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Ex Machina Movie Review (Spoiler Free)

A rich and charming jerk, a lonely computer nerd & an incredibly beautiful female robot spend a week in a mansion in the mountains...what could possibly go wrong

Genre: Drama / Sci-Fi

Director: Alex Garland

Cast: Alicia Vikander, Domhnall Gleeson, Oscar Isaac, Sonoya Mizuno & Corey Johnson.

Run Time: 108 min.

US Release: 24 April 2015

UK Release: 21 January 2015

German Release: 23 April 2015

No, this is not the beginning of a joke but the basic plot line to what I think is a brilliantly constructed cerebral science fiction movie! Ex Machina is directed and written by Alex Garland (writer of Dredd & Sunshine) and this is his debut feature as a director. It was released on April 23rd in Germany and stars Domhnall Gleeson, Oscar Isaac, and Alicia Vikander as the lead actors. I was very impressed by this film, especially after having witnessed the disappointing science fiction picture that was Chappie! This is a smart and well-written story, with good camera work and great acting.

The plot revolves around the young programmer Caleb Smith (Gleeson), who works for the world’s largest internet company. He wins a lottery that is run by the firm, the prize being a week with the companies CEO, Nathan Bateman (Isaac), in his reclusive estate. The young man arrives at his boss’s mansion/lab and is told to participate in an experiment concerning the first real artificial intelligence. His job is to evaluate and interact with an attractive female robot (Vikander).

I adore the story in this sci-fi flick, the pacing might be a little slow at times but it still managed to captivate me. It was written very clever and although I was pretty sure where the narrative was heading during my first viewing, it always made me question if it all isn’t a ruse to a bigger twist. In some way, I feel like Caleb after watching this flick, not knowing if the movie is a test trying to blind me from the obvious truth. I am a big fan of science fiction films that make you think, like Moon, Blade Runner or Dark City, and this is one of the better ones I saw. Ex Machina makes the audience question the whole nature of the human psyche and includes a very disturbing message to our technological attachment.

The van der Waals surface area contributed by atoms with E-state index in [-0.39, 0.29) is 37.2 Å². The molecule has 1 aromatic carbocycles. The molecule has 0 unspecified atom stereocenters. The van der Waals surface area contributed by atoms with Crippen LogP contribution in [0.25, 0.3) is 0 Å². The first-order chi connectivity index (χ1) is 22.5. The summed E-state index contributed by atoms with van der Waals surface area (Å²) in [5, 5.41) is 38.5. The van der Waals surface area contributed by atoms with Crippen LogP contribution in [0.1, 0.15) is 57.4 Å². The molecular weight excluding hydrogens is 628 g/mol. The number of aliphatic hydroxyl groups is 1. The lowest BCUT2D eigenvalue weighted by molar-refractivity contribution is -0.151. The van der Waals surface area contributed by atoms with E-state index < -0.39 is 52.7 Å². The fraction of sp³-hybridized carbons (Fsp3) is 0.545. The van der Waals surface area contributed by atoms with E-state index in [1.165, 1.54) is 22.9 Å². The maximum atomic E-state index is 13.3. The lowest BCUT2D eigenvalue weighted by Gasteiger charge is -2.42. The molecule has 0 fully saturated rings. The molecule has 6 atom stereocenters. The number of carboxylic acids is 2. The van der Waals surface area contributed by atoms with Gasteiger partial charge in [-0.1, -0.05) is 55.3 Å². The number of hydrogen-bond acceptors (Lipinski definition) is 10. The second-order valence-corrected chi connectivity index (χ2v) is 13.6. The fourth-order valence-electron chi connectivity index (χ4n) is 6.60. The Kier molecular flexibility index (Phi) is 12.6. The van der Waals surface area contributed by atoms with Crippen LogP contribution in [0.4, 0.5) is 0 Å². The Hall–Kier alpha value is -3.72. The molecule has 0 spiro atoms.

The dialogue between Caleb and Nathan is brilliant. It is like witnessing a meeting between two geniuses who couldn’t be more different. Caleb is the shy, insecure computer nerd, while Nathan is cockier with high self-esteem. As the plot progresses, though, the viewer notices how lonely Nathan truly is, hiding a deep loathing for himself. Yet at the same time, he glorifies himself, going as far as taking something out of context and setting himself on a level with God.

The conversation between the two on what makes something sentient and intelligent is absolutely entrancing and thought-provoking. Caleb quotes a lot of great men, while Nathan takes those quotes and twists them to bask in his own glory.

There are some negative aspects concerning the narrative, however, that bug me as well. Simple things such as; the lack of precautions and safety issues, which I think are really dumb, or during one of the last scenes that concern the helicopter pilot that brought Caleb to the mansion. I really do not get that man’s decision. But like I said, they are minor issues, other than that the film did blow me away.

I also need to give credit to the actors, who are fantastic. Oscar Isaac is an incredible person, able to portray many different characters. In A Most Violent Year (a crime drama that came out early this year), he plays this calm and controlled person, yet one can sense an incredible violence lurking inside of him. It reminds me so much of Pacino’s Michael Corleone from the Godfather. In this flick, he simply portrays a crazy, manipulative genius billionaire, with personal issues and an alcohol problem, nailing that role to perfection.

Domnhall Gleeson’s performance as a nerdy, insecure 26-year-old programmer is ok but it lacks an interesting edge. I find it curious that the main character of a movie is absolutely bland and boring. Gleeson did probably the best he could with what he was given, and although I understand the decisions made by his character (since he is being manipulated), he still can be very annoying. Honestly, I don’t know Gleeson that well, I saw him in the Harry Potter franchise, True Grit and Dredd, but he never had a big role in those features.

Alicia Vikander is great as the A.I. Ava. This actress isn’t just immensely beautiful but she has talent! I loved her character in Son of a Gun and she is the best part of the worst fantasy film I have seen so far, Seventh Son. Her impression of Ava is amazing! She knows exactly how to embody the movements and facial expressions of an intelligent machine, yet at the same, time she shows trades of human emotions. What amazes me most is the fact that she declared a lot of these feelings by simply using her eyes. Vikander is quickly becoming one of my favourite actresses.

The camera work in this movie is fantastic. The angles used, the focus on actors during a conversation and the lighting are great! There aren’t that many special effects and computer-generated imagery in this sci-fi thriller, however, when used, as with turning Vikander’s body into a machine, it looked brilliant and convincing.


Verdict: Overall, apart from a couple of small points that do nag on me, I believe this to be a brilliant sci-fi flick that picked at my brain. It still makes me think about it and the dialogues glued me to my seat, paying attention to every single word between Caleb, Nathan, and Ava. I will give this visually beautiful and intelligent film a 9.0 out of 10.

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